Music scholar, lawyer join Canada's academic elite

Law, Fine Arts

- Valerie Shore

(L-R) Harald Krebs and Jeremy Webber, UVic's newest Fellows of the Royal Society of Canada (RSC).

One of Canada’s best known music theorists and an internationally acclaimed expert on constitutional law are the University of Victoria’s two newest Fellows of the Royal Society of Canada (RSC).

Election to the academies of the RSC is Canada’s highest academic honour and signals that the scholar, scientist or artist has made remarkable lifelong contributions to their field and to public life.

Harald Krebs (music) is recognized internationally as an expert on musical meter and rhythm, especially in 19th-century German art song known as Lieder. His work in music theory highlights under-researched and little-understood music of the 19th and early 20th centuries.

“It’s a great pleasure for me to open people’s ears to unfamiliar music, and to aspects of familiar music that they had not previously considered,” he says.

Krebs’s publications on the life and music of the neglected 19th century German composer Josephine Lang, for example, have made her music more internationally known, and have inspired analytical work on the music of other female composers.

His research on the metrically complex music of Robert Schumann culminated in the prize-winning monograph Fantasy Pieces, which has become one of the most influential books in the field. His theory of meter has been applied to classical music, as well as to jazz, techno and rock.

At the core of Krebs’s work is his talent as a pianist, which he shares regularly with the broader community of music-lovers on and off campus. He was named a UVic Distinguished Professor in 2010.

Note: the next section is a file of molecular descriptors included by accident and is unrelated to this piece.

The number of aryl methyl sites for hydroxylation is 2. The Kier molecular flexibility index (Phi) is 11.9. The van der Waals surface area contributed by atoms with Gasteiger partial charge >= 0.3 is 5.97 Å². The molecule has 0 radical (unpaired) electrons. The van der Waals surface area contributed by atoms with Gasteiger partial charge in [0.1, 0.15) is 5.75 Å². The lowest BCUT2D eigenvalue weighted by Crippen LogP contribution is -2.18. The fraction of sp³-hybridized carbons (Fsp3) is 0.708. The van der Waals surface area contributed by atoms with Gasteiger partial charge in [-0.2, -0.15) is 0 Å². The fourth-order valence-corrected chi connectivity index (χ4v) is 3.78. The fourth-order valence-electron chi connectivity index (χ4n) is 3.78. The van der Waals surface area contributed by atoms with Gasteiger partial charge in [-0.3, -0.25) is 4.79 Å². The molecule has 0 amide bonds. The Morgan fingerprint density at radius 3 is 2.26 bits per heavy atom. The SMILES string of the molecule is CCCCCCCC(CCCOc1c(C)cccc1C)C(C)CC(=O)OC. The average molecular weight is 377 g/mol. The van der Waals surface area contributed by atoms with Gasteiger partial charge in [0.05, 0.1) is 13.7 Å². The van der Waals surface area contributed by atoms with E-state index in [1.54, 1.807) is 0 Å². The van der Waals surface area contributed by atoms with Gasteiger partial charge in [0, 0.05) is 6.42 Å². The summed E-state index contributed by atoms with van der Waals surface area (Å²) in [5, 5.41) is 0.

Jeremy Webber, who currently serves as dean of UVic’s Faculty of Law, is a world-renowned scholar and author in the areas of cultural diversity, constitutional theory and Indigenous rights.

“The great task of any society,” he says, “is how to affirm principles to govern society—how to maintain mechanisms for making decisions that can claim to be legitimate—in the face of continual disagreement over what those principles should be.”

Webber has written extensively on labour relations, Indigenous rights in Canada and Australia, the relationship between Quebec and the rest of Canada, issues of nationhood and cultural minorities, and questions of constitutional design and interpretation.

Dealing with our cultural, political, moral and religious differences can be difficult at times, but it is also exhilarating and essential,” he says. “It forces us to reconsider preconceptions. It reveals aspects of our lives that we might otherwise overlook. It challenges us to find ways to live together peacefully and respectfully.” 

A total of 71 UVic scholars, scientists and artists—including current, former and adjunct faculty members—are Fellows of the Royal Society of Canada.



In this story

Keywords: Royal Society of Canada, award, music, law, research

People: Harald Krebs, Jeremy Webber

Related stories